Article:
Christmas miracle for young brothers
Smiling with joy, these two young brothers have been given the best Christmas present they could ever ask for – a wonder drug that will change their lives.
Jamie Dundas, 12, and sibling Sammy, six, from Hipsburn, suffer from a rare form of cystic fibrosis (CF).
The pair have the disease’s G551D mutation – which affects only about 300 patients in England.
Over the years, they have had to endure frequent nebuliser and physiotherapy sessions, as well as having to take up to 50 tablets a day.
But now, this gruelling routine will become a thing of the past, thanks to a landmark decision by the NHS.
Less than a week before Christmas, it was announced that the organisation would fund ground-breaking drug Kalydeco, from January, for those in England who are over six years old and suffer from the G551D mutation.
For Jamie and Sammy, the breakthrough is huge.
Kalydeco is the first licensed drug that treats the fundamental defect in people with CF and is effective for the four per cent of patients in the UK with the disease’s G551D mutation.
It has a significant clinical benefit and will improve and lengthen the brothers’ lives.
Their delighted mother, Sarah Dundas, 33, who is married to Norman, 45, said: “It is the best Christmas present ever.
“We still can’t believe it, we’re in shock. But we are so happy, elated and over the moon.
“It is such a revolutionary drug. After all these years of worry, we can now look forward to the future. We have got hope.
“Once they take Kalydeco, they should hopefully get weaned off all the other medication. Once this happens, they will only need to take two lots of Kalydeco a day.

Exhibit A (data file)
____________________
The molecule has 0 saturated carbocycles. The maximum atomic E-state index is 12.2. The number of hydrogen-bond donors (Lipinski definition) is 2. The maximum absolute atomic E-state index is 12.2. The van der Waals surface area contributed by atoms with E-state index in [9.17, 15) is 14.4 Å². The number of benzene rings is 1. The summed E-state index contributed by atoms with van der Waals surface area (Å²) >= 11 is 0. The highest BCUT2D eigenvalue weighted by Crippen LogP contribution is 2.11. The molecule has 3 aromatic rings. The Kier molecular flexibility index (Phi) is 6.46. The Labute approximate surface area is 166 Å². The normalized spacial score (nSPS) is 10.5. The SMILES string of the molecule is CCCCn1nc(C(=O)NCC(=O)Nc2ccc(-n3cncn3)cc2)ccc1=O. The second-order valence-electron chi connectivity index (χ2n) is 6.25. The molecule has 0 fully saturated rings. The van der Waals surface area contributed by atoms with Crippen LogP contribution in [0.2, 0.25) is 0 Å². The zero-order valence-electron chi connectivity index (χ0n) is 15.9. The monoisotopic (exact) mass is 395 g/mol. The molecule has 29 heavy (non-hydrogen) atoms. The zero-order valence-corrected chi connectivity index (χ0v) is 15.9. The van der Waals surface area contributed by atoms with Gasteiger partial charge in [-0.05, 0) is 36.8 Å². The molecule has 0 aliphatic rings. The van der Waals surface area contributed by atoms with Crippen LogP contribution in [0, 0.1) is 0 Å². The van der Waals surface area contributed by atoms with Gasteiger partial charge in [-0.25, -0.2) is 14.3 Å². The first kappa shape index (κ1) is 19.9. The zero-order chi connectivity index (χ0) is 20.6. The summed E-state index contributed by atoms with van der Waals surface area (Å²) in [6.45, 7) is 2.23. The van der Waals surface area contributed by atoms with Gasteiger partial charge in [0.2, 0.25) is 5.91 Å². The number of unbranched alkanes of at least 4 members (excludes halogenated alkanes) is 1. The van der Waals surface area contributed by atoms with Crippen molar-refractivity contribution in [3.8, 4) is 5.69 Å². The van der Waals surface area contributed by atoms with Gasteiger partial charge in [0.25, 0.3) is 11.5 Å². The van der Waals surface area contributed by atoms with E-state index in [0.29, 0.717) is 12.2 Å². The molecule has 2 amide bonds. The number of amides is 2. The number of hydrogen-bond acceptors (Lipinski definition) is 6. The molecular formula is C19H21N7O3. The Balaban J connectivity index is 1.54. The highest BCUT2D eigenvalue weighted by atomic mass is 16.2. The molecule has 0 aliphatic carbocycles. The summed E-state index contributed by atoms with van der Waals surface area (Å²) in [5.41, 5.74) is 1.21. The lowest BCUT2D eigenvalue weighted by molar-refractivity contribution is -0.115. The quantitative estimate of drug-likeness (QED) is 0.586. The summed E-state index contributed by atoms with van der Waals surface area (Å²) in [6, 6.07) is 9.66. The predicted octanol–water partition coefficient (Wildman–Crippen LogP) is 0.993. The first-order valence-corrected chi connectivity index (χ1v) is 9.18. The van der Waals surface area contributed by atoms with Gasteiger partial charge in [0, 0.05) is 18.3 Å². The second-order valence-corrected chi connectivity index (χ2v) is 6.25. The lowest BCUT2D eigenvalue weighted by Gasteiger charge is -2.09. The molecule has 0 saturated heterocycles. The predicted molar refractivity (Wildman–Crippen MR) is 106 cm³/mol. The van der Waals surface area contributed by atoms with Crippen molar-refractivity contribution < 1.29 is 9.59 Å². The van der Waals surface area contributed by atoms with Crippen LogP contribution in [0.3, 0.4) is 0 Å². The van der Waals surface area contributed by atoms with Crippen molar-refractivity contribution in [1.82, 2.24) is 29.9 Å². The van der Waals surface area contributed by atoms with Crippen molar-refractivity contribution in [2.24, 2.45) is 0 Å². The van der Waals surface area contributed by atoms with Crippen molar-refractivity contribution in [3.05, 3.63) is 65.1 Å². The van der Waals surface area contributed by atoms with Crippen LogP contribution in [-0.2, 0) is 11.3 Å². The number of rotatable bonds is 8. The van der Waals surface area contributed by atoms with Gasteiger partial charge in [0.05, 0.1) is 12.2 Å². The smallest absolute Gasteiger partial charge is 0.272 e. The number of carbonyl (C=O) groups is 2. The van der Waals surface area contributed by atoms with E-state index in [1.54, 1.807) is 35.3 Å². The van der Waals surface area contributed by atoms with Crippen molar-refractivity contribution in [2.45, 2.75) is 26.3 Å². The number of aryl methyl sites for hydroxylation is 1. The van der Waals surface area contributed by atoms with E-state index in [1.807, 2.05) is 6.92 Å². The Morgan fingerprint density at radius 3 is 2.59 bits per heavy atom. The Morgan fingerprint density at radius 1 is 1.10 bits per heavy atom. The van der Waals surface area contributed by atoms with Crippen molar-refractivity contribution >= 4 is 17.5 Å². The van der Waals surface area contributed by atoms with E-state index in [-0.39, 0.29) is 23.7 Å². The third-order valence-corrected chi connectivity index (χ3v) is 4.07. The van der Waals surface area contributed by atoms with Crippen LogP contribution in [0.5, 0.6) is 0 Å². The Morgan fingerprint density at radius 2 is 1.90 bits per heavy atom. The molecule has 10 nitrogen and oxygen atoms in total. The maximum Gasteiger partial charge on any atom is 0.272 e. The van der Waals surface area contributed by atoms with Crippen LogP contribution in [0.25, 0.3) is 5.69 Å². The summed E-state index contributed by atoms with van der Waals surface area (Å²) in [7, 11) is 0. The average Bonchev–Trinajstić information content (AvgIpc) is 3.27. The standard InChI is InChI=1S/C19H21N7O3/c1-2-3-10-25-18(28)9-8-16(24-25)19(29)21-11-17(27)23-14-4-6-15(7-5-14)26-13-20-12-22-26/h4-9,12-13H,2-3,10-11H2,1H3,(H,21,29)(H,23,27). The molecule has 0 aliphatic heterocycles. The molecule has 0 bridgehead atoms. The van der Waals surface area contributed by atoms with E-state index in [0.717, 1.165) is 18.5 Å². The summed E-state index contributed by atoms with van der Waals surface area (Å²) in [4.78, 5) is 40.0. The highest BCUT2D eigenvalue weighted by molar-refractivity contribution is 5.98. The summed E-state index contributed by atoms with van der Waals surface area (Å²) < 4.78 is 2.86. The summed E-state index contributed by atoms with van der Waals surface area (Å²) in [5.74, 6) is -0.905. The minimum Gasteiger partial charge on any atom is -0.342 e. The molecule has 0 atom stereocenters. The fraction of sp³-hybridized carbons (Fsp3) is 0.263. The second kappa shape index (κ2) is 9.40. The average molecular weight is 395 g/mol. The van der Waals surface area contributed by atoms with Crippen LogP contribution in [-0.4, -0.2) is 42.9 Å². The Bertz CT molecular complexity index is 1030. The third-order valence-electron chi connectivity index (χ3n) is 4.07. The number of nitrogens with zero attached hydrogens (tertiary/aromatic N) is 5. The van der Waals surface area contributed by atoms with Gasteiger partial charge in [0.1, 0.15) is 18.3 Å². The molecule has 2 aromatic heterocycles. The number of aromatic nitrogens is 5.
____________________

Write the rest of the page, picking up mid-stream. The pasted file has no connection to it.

“Hopefully they will lead a pretty normal life, and it should also increase their life expectancy.”
The decision, announced by the North of England Specialist Commissioning Group on behalf of the four SCGs in England, comes after a campaign by families and the CF Trust to ensure this transformational drug was made available to patients as soon as possible.
In November, we flagged up Jamie and Sammy’s fight and encouraged as many readers as possible to sign the CF Trust’s petition for the cause.
On the back of our story, we were contacted by Teesside-based Clare Caunce, whose child is also a G551D sufferer. She offered to give Sarah and the family support and information and wanted the Dundases to join the group she is involved in which was trying to push the Kalydeco decision.
Sarah said: “We would like to thank the Gazette so much for doing the article on our sons. Through friends, family, Facebook and the Gazette, we managed to gather even more support for this cause which will benefit so many lives. Thank you to everyone who took the time to sign the petition.”
The Kalydeco decision is only applicable to patients living in England.
The CF Trust is continuing to press for this to be made available in each of the devolved nations. Scotland is due to make its decision on January 14. Decisions are yet to be made in Wales and Northern Ireland.
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Wednesday 19 June 2013
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